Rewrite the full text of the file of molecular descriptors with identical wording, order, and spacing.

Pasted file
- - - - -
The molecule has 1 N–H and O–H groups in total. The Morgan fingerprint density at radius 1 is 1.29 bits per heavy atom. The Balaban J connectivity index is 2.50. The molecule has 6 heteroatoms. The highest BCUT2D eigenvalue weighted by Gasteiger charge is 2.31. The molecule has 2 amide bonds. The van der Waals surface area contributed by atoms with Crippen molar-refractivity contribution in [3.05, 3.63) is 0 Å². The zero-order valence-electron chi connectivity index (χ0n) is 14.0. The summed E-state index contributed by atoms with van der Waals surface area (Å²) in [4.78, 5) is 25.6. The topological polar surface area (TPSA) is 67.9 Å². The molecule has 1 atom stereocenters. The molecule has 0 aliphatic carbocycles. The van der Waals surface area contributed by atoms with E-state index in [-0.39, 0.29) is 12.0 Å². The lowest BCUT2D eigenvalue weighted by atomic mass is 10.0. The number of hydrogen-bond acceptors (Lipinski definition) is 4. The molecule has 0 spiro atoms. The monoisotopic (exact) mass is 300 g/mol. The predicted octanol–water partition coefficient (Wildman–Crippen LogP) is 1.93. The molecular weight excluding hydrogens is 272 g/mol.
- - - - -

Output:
The molecule has 1 N–H and O–H groups in total. The Morgan fingerprint density at radius 1 is 1.29 bits per heavy atom. The Balaban J connectivity index is 2.50. The molecule has 6 heteroatoms. The highest BCUT2D eigenvalue weighted by Gasteiger charge is 2.31. The molecule has 2 amide bonds. The van der Waals surface area contributed by atoms with Crippen molar-refractivity contribution in [3.05, 3.63) is 0 Å². The zero-order valence-electron chi connectivity index (χ0n) is 14.0. The summed E-state index contributed by atoms with van der Waals surface area (Å²) in [4.78, 5) is 25.6. The topological polar surface area (TPSA) is 67.9 Å². The molecule has 1 atom stereocenters. The molecule has 0 aliphatic carbocycles. The van der Waals surface area contributed by atoms with E-state index in [-0.39, 0.29) is 12.0 Å². The lowest BCUT2D eigenvalue weighted by atomic mass is 10.0. The number of hydrogen-bond acceptors (Lipinski definition) is 4. The molecule has 0 spiro atoms. The monoisotopic (exact) mass is 300 g/mol. The predicted octanol–water partition coefficient (Wildman–Crippen LogP) is 1.93. The molecular weight excluding hydrogens is 272 g/mol.